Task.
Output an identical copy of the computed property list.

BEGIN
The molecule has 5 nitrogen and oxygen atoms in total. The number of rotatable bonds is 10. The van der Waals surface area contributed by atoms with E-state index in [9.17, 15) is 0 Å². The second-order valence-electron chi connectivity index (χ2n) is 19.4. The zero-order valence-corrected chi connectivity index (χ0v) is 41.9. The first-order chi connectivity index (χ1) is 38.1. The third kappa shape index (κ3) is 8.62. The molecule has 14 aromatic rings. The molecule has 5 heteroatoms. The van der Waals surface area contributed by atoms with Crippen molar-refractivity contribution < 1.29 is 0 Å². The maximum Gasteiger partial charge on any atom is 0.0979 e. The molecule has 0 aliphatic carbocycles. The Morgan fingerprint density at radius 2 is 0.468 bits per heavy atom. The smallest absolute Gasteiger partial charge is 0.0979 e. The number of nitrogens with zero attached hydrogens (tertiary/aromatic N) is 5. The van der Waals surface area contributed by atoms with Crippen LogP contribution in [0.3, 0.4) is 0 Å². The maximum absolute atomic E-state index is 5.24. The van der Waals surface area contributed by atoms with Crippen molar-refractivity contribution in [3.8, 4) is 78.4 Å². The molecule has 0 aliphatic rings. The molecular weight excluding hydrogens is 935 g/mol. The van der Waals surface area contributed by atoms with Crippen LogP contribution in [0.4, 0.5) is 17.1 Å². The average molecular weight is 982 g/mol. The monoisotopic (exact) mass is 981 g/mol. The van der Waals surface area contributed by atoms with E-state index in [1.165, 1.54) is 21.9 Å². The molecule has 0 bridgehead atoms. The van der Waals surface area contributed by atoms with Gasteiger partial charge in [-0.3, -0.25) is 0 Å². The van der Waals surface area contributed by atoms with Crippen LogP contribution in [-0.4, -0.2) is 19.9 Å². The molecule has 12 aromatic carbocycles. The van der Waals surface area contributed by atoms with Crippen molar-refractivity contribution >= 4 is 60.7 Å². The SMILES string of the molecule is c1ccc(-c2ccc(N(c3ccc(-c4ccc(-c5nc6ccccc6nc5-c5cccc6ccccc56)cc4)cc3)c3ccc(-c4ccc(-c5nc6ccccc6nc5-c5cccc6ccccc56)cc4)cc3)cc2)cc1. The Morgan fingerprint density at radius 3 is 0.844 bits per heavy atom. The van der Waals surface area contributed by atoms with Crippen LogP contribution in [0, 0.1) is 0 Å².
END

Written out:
The molecule has 5 nitrogen and oxygen atoms in total. The number of rotatable bonds is 10. The van der Waals surface area contributed by atoms with E-state index in [9.17, 15) is 0 Å². The second-order valence-electron chi connectivity index (χ2n) is 19.4. The zero-order valence-corrected chi connectivity index (χ0v) is 41.9. The first-order chi connectivity index (χ1) is 38.1. The third kappa shape index (κ3) is 8.62. The molecule has 14 aromatic rings. The molecule has 5 heteroatoms. The van der Waals surface area contributed by atoms with Crippen molar-refractivity contribution < 1.29 is 0 Å². The maximum Gasteiger partial charge on any atom is 0.0979 e. The molecule has 0 aliphatic carbocycles. The Morgan fingerprint density at radius 2 is 0.468 bits per heavy atom. The smallest absolute Gasteiger partial charge is 0.0979 e. The number of nitrogens with zero attached hydrogens (tertiary/aromatic N) is 5. The van der Waals surface area contributed by atoms with Crippen LogP contribution in [0.3, 0.4) is 0 Å². The maximum absolute atomic E-state index is 5.24. The van der Waals surface area contributed by atoms with Crippen molar-refractivity contribution in [3.8, 4) is 78.4 Å². The molecule has 0 aliphatic rings. The molecular weight excluding hydrogens is 935 g/mol. The van der Waals surface area contributed by atoms with Crippen LogP contribution in [0.4, 0.5) is 17.1 Å². The average molecular weight is 982 g/mol. The monoisotopic (exact) mass is 981 g/mol. The van der Waals surface area contributed by atoms with E-state index in [1.165, 1.54) is 21.9 Å². The molecule has 0 bridgehead atoms. The van der Waals surface area contributed by atoms with Gasteiger partial charge in [-0.3, -0.25) is 0 Å². The van der Waals surface area contributed by atoms with Crippen LogP contribution in [-0.4, -0.2) is 19.9 Å². The molecule has 12 aromatic carbocycles. The van der Waals surface area contributed by atoms with Crippen molar-refractivity contribution >= 4 is 60.7 Å². The SMILES string of the molecule is c1ccc(-c2ccc(N(c3ccc(-c4ccc(-c5nc6ccccc6nc5-c5cccc6ccccc56)cc4)cc3)c3ccc(-c4ccc(-c5nc6ccccc6nc5-c5cccc6ccccc56)cc4)cc3)cc2)cc1. The Morgan fingerprint density at radius 3 is 0.844 bits per heavy atom. The van der Waals surface area contributed by atoms with Crippen LogP contribution in [0, 0.1) is 0 Å².